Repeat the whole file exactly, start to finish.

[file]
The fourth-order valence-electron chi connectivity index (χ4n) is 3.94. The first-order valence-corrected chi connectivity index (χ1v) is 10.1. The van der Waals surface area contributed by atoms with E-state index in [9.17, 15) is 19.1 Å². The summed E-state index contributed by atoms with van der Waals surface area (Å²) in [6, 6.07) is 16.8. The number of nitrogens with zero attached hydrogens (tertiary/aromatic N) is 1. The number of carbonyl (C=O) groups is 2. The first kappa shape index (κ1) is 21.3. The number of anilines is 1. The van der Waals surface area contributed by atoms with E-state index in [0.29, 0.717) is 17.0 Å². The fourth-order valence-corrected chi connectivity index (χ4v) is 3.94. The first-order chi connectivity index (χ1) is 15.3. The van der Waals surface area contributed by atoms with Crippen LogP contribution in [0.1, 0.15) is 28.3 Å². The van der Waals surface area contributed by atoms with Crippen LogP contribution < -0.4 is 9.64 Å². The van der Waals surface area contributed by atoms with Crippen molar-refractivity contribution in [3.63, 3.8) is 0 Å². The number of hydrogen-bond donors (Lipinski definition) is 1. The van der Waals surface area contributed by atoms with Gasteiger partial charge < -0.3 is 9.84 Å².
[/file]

The fourth-order valence-electron chi connectivity index (χ4n) is 3.94. The first-order valence-corrected chi connectivity index (χ1v) is 10.1. The van der Waals surface area contributed by atoms with E-state index in [9.17, 15) is 19.1 Å². The summed E-state index contributed by atoms with van der Waals surface area (Å²) in [6, 6.07) is 16.8. The number of nitrogens with zero attached hydrogens (tertiary/aromatic N) is 1. The number of carbonyl (C=O) groups is 2. The first kappa shape index (κ1) is 21.3. The number of anilines is 1. The van der Waals surface area contributed by atoms with E-state index in [0.29, 0.717) is 17.0 Å². The fourth-order valence-corrected chi connectivity index (χ4v) is 3.94. The first-order chi connectivity index (χ1) is 15.3. The van der Waals surface area contributed by atoms with Crippen LogP contribution in [0.1, 0.15) is 28.3 Å². The van der Waals surface area contributed by atoms with Crippen LogP contribution < -0.4 is 9.64 Å². The van der Waals surface area contributed by atoms with Crippen molar-refractivity contribution in [3.63, 3.8) is 0 Å². The number of hydrogen-bond donors (Lipinski definition) is 1. The van der Waals surface area contributed by atoms with Gasteiger partial charge < -0.3 is 9.84 Å².